|Photos:||Recent | Best | Popular|
|Location:||38.8909, -108.5058 View Map Incorrect?|
|Administrators:||Jesse Zacher, Jared LaVacque, Bradley Mark Edwards, Nick Reecy, Ben Mottinger, Leo Paik, John McNamee, Frances Fierst, Monomaniac, Kristine Hoffman (sitewide)|
|Submitted By:||Hoez on Jan 10, 2010|
|re: Newb in town: Looking to climb in / around Colorado Springs!||ryan fifer||2 hours ago|
|Turkey Rocks dry?||Hiro||3 hours ago|
|re: Estes, Grand Junction areas||Trever O'Brien||12 hours ago|
|SW CO to Denver may 27-29||Ryan Weller||20 hours ago|
|re: The 2014-2015 Colorado Ice Conditions Thread||Janette||21 hours ago|
|Black canyon Friday!?||Jay 1975||22 hours ago|
|re: Looking for a dry rock||Scott McMahon||23 hours ago|
|re: Place to crash in Boulder (end of May)||drichert||1 day ago|
|Comments on Mecca Boulder Area||Add Comment|
|Show which comments —
By Matt Lisenby
Jan 18, 2010
|When we started going out to this area, in the mid '90s, we ended up calling it Mecca because we kept returning to it. At that time, there was no cattle fencing in place at the parking area and the "Overlook" interpretive signage was faded & unreadable. It sometimes gets called the "Green-gate" and "Overlook" area for obvious reasons. As is often the case, only a couple of the most obvious lines looked like they had ever been climbed before. We had it all to ourselves. Unaweep bouldering history is very difficult to track and after a couple of years of no traffic, many climbs feel like first ascents. I've posted some photos and pictures of some of our early development, with ratings that we accepted at the time. There is WAY more in the area that what is posted here, and wandering around Unaweep "discovering" boulders is the best way to experience it anyway. Be careful with the edges, especially after rain/show, don't chip/enhance & respect the solitude and unspoiled setting that we have the privilege of experiencing.|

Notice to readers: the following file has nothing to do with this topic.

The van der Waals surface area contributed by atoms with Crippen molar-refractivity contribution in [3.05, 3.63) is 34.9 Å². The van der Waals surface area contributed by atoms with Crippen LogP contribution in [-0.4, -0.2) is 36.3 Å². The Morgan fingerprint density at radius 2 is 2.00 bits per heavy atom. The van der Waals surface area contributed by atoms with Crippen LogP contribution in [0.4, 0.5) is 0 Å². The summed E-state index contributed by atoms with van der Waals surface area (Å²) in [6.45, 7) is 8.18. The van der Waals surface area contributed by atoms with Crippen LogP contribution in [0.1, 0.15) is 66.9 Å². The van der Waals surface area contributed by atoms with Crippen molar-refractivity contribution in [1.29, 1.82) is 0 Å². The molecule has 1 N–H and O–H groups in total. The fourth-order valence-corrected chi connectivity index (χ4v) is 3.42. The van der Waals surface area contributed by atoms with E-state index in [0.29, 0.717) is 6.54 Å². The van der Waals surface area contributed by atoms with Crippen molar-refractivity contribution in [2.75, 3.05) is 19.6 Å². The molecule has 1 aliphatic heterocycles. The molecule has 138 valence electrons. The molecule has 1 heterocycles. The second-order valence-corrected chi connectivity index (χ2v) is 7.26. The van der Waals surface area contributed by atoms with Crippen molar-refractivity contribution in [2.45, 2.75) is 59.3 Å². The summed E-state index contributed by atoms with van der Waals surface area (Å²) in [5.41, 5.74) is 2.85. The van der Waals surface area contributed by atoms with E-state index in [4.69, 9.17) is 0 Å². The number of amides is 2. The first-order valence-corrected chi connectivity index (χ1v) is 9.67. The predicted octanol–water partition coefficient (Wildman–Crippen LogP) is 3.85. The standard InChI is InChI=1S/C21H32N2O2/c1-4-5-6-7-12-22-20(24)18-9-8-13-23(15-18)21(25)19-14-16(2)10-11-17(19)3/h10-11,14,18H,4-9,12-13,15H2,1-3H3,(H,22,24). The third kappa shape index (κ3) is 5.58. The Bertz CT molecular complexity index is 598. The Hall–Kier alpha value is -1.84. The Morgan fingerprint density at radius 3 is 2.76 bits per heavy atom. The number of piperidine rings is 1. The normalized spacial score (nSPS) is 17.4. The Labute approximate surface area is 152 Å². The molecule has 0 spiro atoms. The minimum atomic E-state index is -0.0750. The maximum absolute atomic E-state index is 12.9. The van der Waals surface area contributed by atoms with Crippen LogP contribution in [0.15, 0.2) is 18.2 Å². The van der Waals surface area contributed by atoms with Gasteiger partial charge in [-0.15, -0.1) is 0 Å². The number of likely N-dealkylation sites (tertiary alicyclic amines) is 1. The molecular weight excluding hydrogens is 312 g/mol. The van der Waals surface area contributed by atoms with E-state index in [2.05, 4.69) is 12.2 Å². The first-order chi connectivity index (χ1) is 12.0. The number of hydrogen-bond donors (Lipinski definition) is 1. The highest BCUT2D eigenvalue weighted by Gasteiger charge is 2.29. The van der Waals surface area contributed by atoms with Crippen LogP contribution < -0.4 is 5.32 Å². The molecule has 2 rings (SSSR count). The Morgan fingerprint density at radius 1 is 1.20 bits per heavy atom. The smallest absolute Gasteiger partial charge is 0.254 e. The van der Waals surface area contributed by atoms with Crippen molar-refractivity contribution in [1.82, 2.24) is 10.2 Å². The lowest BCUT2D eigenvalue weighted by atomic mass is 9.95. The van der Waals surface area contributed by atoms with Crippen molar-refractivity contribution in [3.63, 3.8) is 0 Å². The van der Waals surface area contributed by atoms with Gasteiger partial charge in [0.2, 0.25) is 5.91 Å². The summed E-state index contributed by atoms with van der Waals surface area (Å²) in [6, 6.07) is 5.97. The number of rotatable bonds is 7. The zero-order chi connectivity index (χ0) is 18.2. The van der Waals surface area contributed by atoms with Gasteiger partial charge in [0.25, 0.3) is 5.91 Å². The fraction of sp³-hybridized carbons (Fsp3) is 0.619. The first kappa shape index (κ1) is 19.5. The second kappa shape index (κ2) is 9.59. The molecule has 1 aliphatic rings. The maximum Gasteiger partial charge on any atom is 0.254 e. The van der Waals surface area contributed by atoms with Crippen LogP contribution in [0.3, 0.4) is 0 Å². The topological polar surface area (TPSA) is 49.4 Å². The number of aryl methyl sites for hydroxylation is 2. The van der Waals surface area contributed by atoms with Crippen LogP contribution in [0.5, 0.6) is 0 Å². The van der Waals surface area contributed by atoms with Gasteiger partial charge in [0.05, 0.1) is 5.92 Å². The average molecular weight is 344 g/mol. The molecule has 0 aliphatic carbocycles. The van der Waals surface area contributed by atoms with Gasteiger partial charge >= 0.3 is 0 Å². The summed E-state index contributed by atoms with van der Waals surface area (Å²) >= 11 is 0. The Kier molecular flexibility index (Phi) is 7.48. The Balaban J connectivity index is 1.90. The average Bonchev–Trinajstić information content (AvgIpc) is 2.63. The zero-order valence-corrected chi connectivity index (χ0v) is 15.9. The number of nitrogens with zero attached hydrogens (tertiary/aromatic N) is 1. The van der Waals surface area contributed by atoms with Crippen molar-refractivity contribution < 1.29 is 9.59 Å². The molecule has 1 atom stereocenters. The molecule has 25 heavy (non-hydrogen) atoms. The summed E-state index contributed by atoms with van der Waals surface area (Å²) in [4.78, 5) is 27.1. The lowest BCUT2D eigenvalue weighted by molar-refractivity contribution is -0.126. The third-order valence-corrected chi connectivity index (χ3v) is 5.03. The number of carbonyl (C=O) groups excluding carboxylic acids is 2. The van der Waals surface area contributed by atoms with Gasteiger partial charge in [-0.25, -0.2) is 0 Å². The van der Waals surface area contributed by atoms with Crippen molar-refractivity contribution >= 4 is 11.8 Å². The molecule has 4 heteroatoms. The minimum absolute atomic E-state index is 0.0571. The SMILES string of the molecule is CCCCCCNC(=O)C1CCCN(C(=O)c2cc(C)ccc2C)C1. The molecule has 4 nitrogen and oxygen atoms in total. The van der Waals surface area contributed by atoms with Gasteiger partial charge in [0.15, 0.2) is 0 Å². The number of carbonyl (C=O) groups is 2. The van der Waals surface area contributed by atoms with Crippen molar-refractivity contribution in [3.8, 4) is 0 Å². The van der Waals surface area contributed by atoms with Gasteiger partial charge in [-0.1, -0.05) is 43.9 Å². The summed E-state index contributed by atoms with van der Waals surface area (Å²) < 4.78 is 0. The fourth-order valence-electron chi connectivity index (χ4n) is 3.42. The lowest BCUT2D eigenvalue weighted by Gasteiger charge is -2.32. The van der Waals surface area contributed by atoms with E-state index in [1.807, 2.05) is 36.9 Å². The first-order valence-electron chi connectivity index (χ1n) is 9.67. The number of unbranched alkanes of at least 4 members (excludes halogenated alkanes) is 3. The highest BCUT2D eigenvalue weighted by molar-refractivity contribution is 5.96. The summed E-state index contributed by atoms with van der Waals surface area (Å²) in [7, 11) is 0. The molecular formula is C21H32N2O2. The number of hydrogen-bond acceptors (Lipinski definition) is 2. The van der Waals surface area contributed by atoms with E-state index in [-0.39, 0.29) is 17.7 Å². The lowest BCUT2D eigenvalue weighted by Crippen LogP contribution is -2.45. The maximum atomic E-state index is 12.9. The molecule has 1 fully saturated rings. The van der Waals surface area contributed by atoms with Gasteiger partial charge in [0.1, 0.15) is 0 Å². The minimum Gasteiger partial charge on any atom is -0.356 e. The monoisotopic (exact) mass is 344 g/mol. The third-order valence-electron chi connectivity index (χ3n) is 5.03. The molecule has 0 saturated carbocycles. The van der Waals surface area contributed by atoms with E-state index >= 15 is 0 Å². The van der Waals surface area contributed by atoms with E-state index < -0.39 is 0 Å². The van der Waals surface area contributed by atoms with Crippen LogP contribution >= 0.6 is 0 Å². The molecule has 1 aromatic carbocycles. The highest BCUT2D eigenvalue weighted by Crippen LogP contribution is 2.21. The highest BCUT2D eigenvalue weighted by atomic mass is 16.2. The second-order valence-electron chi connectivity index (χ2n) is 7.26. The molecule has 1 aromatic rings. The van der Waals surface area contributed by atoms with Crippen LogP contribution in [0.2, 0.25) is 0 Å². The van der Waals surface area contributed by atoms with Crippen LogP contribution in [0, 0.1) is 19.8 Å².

Feb 21, 2010
|I have, over the last nine years, bouldered extensively in this area and it holds a special place in my heart. There have been obivous sings (chipped rock, heavy chalk, stacked boulders) that people have been coming here off and on. As with any climbing area to those who visit, please respect the rock for future generations to enjoy. As Matt has said "many climbs feel like first ascents" chances are they have already been done. Also please respect the desert, it is as fragile as the rock. I have to disagree with Matt that it is best to "wandering around Unaweep 'discovering' boulders." This area is very rugged and at times unforgiving as well as fragile, if someone sees new foot prints they will follow them, even if it leads to nowhere. During the summer months, it is easy for the area to go weeks without rain fall, leaving footprints in the soil that can last a lifetime. I will reiterate the basic climbing ethics, DON'T BREAK THE ROCK. Someday I want to take my kids here and let them experience the "many climbs (that) feel like first ascents" just as I do now when I return to vist a place once home.|
By Nick Reecy
From: Clifton, CO
May 6, 2015
I have always wondered who built the trails that access the Mecca area, particularly the trails that wind through the Blue Moon > Pink Floyd > Southie areas below the cliff band.
I've heard a few different stories: an old cross-country running route and Steve Cheyney created it to access the bouldering area.
Anyway, I've used it on hundreds of occasions now, and I'm absolutely appreciative of its existence, and I'm curious where it came from.
Anyone know anything?
Beyond the Guidebook:
The Definitive Climbing Resource
Inspiration & Motivation
to Fuel Your Run
Next Generation Mountain
Bike Trail Maps
& Secret Stashes
Better Data. Better Tools.